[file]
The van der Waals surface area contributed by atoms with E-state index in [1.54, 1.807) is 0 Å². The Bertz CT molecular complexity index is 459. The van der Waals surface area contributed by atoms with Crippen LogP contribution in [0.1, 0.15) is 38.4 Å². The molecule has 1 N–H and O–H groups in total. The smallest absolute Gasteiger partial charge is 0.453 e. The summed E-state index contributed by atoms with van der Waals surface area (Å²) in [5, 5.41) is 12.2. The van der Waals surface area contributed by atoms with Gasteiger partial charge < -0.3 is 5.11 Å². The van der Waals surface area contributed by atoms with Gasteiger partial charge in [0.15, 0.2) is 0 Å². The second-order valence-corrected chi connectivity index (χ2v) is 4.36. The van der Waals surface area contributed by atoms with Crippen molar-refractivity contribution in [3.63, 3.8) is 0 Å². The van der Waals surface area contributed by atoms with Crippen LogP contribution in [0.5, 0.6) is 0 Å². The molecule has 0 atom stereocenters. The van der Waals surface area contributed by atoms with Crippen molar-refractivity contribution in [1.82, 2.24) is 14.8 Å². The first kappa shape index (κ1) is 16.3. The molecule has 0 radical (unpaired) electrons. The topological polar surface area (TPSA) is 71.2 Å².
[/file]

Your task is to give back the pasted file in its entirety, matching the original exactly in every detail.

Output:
The van der Waals surface area contributed by atoms with E-state index in [1.54, 1.807) is 0 Å². The Bertz CT molecular complexity index is 459. The van der Waals surface area contributed by atoms with Crippen LogP contribution in [0.1, 0.15) is 38.4 Å². The molecule has 1 N–H and O–H groups in total. The smallest absolute Gasteiger partial charge is 0.453 e. The summed E-state index contributed by atoms with van der Waals surface area (Å²) in [5, 5.41) is 12.2. The van der Waals surface area contributed by atoms with Gasteiger partial charge < -0.3 is 5.11 Å². The van der Waals surface area contributed by atoms with Gasteiger partial charge in [0.15, 0.2) is 0 Å². The second-order valence-corrected chi connectivity index (χ2v) is 4.36. The van der Waals surface area contributed by atoms with Crippen molar-refractivity contribution in [3.63, 3.8) is 0 Å². The van der Waals surface area contributed by atoms with Crippen LogP contribution in [0.5, 0.6) is 0 Å². The molecule has 0 atom stereocenters. The van der Waals surface area contributed by atoms with Crippen molar-refractivity contribution in [1.82, 2.24) is 14.8 Å². The first kappa shape index (κ1) is 16.3. The molecule has 0 radical (unpaired) electrons. The topological polar surface area (TPSA) is 71.2 Å².